Unknown aspects of Citrix software licensing
Citrix is one of leading suppliers of software used to virtualise applications, personal computers (desktops), servers, and supporting operations performed in the network and in the cloud. As far as licences are concerned, there is one shared version of the end user agreement, applicable to all software types offered, and accompanied by additional documents that provide product-specific licence terms. Vast majority of Citrix products is licensed using licence servers hosted in client’s environment that allow system administrators to perform ongoing licence use control. For licence servers newer than version 11.13, clients may obtain data regarding the historic use of the licences held, which allows analysis and optimisation of their utilisation. By default Citrix allows end users to exceed the granted licence level by ten percent (e.g. for Virtual Apps and Virtual Desktops), which is meant to facilitate licence management.
Although the arrangement seems to helps users to manage Citrix software and to act without software management expert support even during licence compliance reviews, this is just a misleading appearance. Even seemingly simple licence provisions include a series of conditions that may pose material licence-related challenges for clients, and in extremely adverse cases, result in departure from licence terms. Let us take a closer look to these potential challenges.
Exceeding the licensed use level
The first interesting clause regards the option to exceed the granted licence level by ten percent. Seemingly, this is a source of savings: you do not have to buy any additional licence in advance; you may try to limit the number of licences held and, even if you a little exceed your licence level, the licences shall be still assigned to users, and the continuity of system and business operations shall be maintained. This is basically true, but only with regard to software responsiveness. As far as licence terms are concerned, each case of exceeding the number of licences used (even by one) necessitates a prompt purchase (within 30 days of the exceeding) of a licence for a given product. In summary: the licence server will allow us to exceed the licence use level up to 110 percent of the licences held, but the Licensee is obliged to pay for each additional licence used. Misunderstanding of licence terms may, therefore, result in a departure from licence terms and the necessity to incur additional unplanned costs.
“All in Rule” Principle
“All-in-Rule” is a principle often referred to by Citrix and its commercial representatives. Under this principle, a client must have support for all licences from a given product line under a single client ID - see a footnote on page 7. If the principle is not fulfilled, the support is considered invalid. However, there is an exception to the rule, called the “Six-months rule” (as at 9 December 2019). Its source can be found at the end of the Citrix support page for commercial partners. In line with the exception, if a client has bought e.g. 300 licences for a given product, and later has purchased 200 more licences, and the period that passed between the support expiry date regarding the first 300 licences and the support expiry date regarding the 200 licences is longer than six months, the client may buy support for the 200 licences only, as opposite to all licences (in this case, 500 items) held for a given product line and client ID . Not knowing the rule may make a client unnecessarily buy all 500 licences without considering the more favourable option regarding the renewal of support for just 200 licences.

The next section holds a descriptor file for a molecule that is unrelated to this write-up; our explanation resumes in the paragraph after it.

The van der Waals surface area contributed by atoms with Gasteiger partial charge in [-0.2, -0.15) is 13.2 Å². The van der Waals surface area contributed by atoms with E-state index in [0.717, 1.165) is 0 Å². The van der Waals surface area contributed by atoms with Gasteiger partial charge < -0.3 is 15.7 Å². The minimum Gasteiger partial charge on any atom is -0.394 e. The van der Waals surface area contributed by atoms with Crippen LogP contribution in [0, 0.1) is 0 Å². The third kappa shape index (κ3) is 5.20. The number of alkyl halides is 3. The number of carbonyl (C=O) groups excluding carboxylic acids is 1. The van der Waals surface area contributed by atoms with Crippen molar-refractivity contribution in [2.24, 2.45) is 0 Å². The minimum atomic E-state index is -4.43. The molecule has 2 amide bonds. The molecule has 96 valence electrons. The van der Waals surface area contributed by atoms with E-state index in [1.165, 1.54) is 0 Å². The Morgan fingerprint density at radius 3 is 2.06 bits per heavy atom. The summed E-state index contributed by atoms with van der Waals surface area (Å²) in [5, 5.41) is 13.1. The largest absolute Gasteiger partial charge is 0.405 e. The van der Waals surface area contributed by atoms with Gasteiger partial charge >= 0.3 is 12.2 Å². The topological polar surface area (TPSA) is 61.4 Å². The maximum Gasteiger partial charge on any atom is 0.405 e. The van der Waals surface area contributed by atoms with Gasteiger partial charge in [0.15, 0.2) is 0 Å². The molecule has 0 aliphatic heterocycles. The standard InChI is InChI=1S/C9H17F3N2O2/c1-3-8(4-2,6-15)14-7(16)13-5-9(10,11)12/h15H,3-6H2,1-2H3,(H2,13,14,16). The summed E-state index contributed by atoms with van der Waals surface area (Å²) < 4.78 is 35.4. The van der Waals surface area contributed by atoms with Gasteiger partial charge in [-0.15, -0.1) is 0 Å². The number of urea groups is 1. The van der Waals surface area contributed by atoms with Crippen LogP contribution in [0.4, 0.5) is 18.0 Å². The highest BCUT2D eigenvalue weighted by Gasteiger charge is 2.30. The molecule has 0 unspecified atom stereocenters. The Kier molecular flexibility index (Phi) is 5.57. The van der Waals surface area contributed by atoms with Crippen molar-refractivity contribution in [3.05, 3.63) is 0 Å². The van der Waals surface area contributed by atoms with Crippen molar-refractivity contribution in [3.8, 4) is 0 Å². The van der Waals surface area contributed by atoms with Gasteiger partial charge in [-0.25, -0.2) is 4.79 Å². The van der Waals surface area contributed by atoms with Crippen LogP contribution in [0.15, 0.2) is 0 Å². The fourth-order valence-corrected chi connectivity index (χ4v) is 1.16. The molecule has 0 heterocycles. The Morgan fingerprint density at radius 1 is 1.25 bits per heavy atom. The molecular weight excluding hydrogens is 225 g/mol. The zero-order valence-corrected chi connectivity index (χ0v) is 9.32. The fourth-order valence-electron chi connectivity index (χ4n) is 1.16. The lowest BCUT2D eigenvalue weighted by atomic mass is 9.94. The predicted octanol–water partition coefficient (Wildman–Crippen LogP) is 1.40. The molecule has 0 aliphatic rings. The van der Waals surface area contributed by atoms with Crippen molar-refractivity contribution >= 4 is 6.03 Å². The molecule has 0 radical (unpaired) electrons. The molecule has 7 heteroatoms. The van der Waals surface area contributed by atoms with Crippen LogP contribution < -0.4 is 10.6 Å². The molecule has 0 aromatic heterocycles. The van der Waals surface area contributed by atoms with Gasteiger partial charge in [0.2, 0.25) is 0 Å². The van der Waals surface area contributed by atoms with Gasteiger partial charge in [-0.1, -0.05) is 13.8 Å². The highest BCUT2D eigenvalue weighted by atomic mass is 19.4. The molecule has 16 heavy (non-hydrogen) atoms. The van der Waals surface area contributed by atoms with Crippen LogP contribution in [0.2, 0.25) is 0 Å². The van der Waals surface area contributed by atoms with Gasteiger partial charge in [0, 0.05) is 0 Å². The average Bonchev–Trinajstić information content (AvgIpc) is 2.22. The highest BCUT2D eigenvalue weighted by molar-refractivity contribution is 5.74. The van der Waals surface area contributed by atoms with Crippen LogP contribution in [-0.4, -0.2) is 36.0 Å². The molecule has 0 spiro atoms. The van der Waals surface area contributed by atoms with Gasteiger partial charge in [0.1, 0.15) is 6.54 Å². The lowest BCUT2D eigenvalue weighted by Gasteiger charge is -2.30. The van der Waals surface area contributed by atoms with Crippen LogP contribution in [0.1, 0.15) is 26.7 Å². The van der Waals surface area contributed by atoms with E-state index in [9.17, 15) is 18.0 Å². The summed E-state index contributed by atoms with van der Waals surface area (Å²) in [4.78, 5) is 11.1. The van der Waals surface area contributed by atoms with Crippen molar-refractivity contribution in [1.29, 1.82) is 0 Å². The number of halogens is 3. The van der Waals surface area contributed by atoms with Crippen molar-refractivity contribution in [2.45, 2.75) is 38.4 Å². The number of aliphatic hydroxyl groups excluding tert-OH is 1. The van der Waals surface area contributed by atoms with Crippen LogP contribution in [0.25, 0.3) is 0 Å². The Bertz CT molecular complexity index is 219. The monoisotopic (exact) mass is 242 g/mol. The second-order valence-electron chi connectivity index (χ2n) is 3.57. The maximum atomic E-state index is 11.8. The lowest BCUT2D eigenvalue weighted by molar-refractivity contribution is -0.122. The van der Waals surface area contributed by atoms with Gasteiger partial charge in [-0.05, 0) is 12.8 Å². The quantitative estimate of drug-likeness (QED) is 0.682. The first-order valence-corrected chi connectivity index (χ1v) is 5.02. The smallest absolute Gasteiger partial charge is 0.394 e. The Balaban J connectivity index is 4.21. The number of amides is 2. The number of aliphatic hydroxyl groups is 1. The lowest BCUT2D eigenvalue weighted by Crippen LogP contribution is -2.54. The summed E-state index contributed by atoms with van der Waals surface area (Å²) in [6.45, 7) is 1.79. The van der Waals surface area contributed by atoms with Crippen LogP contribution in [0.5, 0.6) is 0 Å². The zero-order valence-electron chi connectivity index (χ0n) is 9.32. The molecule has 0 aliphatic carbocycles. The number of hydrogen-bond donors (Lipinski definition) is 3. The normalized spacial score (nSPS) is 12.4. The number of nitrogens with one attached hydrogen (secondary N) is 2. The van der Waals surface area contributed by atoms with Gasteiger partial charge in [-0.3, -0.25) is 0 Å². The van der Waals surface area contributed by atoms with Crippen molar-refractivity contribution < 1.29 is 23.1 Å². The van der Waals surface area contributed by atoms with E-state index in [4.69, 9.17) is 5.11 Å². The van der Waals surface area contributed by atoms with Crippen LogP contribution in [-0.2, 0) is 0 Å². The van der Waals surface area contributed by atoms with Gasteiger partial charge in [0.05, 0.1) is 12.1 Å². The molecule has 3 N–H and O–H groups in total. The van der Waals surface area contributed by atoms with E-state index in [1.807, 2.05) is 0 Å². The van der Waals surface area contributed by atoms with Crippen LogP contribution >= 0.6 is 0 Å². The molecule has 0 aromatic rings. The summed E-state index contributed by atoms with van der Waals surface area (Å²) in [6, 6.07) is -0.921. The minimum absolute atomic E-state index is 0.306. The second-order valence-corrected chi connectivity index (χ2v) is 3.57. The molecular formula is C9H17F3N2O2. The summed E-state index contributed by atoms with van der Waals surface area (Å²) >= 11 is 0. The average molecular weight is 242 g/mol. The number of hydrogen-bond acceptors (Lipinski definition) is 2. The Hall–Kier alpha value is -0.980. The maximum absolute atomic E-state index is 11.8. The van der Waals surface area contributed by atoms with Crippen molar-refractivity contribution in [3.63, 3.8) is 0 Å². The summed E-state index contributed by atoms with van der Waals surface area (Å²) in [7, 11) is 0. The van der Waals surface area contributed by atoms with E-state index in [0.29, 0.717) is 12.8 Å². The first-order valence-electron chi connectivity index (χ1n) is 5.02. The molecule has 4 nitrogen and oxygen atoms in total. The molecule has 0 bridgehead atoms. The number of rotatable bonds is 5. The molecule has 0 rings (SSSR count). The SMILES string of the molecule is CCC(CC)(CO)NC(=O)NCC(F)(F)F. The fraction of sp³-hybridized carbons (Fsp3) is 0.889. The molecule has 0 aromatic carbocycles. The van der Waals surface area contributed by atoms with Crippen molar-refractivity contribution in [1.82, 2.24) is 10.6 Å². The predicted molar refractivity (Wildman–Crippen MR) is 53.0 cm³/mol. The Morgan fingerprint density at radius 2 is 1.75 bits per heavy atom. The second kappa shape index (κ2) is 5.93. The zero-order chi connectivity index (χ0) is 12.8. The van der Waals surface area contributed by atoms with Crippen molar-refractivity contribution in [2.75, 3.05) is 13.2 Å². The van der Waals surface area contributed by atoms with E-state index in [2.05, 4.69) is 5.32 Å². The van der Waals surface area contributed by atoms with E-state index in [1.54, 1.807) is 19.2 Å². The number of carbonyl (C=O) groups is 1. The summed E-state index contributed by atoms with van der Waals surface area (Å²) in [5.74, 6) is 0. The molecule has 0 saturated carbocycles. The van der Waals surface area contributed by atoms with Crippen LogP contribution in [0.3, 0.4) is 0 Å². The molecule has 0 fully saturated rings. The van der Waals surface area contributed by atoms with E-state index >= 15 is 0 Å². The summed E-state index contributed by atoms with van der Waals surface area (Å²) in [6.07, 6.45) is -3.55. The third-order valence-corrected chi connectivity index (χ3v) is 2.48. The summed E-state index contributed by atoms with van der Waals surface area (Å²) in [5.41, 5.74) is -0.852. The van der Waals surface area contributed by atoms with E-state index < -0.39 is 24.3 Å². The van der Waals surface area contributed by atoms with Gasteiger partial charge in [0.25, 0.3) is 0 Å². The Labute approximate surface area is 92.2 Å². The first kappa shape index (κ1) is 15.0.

The last example does not regard software licences but refers directly to licence compliance audits. Apart from standard provisions and exemptions (such as excluding client’s liability for force majeure), a typical end user licence agreement (EULA) includes references to licence audit, usually performed by an independent third party. As a standard, certain clients, having received a letter regarding a licence compliance audit, conclude an NDA in order to provide additional confidentiality guarantees on both sides. For Citrix products, though, concluding such an agreement may be difficult. A link embedded in EULA directs users to a provision that directly disallows the conclusion of any additional agreements among the client, Citrix and an independent third party that carries out the audit:
“You agree that you will not require any additional confidentiality or non-disclosure agreements to be implemented by Citrix or its designated third-party agents in relation to the audit.”
(accessed on 09 December 2019).
The example indicates that even such a theoretically obvious matter as concluding an NDA during a compliance audit may be not so obvious in practice.
Based on the above analysis, even in seemingly simple cases, expert knowledge is required in order to allow effective licence management in IT environment. Broad knowledge and experience is required even to determine how much licence terms limit our rights during a compliance audit (as in the NDA example), or to control the licence use in order to ensure compliance (as in the ten percent principle example), to say nothing about optimisation, as these tasks are not as easy as they may appear. The knowledge must be updated on a continuous basis to keep abreast with changes in licence terms introduced by software suppliers. Also, experience resulting from “practising” thousands of licence-related scenarios is required, which is hard to gain even for SAM managers in charge of licences inside an organisation.